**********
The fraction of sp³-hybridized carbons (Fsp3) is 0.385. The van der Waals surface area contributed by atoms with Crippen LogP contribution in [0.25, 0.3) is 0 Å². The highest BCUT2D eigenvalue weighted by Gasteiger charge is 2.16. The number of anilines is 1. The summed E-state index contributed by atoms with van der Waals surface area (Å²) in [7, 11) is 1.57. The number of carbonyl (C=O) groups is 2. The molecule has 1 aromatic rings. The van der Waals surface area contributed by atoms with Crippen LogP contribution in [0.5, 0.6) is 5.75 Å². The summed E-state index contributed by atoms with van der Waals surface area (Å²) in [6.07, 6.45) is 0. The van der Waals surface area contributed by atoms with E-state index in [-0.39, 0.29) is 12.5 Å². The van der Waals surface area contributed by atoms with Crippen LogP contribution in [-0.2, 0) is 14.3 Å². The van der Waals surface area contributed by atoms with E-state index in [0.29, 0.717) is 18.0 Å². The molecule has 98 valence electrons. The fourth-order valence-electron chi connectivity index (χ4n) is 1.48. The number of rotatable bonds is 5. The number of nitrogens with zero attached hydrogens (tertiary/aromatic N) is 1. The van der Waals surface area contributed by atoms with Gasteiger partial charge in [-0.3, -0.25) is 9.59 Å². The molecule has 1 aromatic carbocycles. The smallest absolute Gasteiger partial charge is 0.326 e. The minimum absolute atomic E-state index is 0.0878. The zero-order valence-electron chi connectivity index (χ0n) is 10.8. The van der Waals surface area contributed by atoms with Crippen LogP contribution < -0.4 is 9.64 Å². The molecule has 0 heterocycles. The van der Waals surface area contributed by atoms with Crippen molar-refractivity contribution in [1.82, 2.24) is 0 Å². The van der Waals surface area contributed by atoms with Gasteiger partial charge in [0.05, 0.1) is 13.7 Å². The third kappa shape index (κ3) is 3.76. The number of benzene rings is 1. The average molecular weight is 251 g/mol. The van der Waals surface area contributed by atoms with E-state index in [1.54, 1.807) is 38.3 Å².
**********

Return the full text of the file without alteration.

The fraction of sp³-hybridized carbons (Fsp3) is 0.385. The van der Waals surface area contributed by atoms with Crippen LogP contribution in [0.25, 0.3) is 0 Å². The highest BCUT2D eigenvalue weighted by Gasteiger charge is 2.16. The number of anilines is 1. The summed E-state index contributed by atoms with van der Waals surface area (Å²) in [7, 11) is 1.57. The number of carbonyl (C=O) groups is 2. The molecule has 1 aromatic rings. The van der Waals surface area contributed by atoms with Crippen LogP contribution in [0.5, 0.6) is 5.75 Å². The summed E-state index contributed by atoms with van der Waals surface area (Å²) in [6.07, 6.45) is 0. The van der Waals surface area contributed by atoms with E-state index in [-0.39, 0.29) is 12.5 Å². The van der Waals surface area contributed by atoms with Crippen LogP contribution in [-0.2, 0) is 14.3 Å². The van der Waals surface area contributed by atoms with E-state index in [0.29, 0.717) is 18.0 Å². The molecule has 98 valence electrons. The fourth-order valence-electron chi connectivity index (χ4n) is 1.48. The number of rotatable bonds is 5. The number of nitrogens with zero attached hydrogens (tertiary/aromatic N) is 1. The van der Waals surface area contributed by atoms with Gasteiger partial charge in [-0.3, -0.25) is 9.59 Å². The molecule has 1 aromatic carbocycles. The smallest absolute Gasteiger partial charge is 0.326 e. The minimum absolute atomic E-state index is 0.0878. The zero-order valence-electron chi connectivity index (χ0n) is 10.8. The van der Waals surface area contributed by atoms with Crippen LogP contribution < -0.4 is 9.64 Å². The molecule has 0 heterocycles. The van der Waals surface area contributed by atoms with Crippen molar-refractivity contribution in [1.82, 2.24) is 0 Å². The van der Waals surface area contributed by atoms with Gasteiger partial charge in [0.05, 0.1) is 13.7 Å². The third kappa shape index (κ3) is 3.76. The number of benzene rings is 1. The average molecular weight is 251 g/mol. The van der Waals surface area contributed by atoms with E-state index in [1.54, 1.807) is 38.3 Å².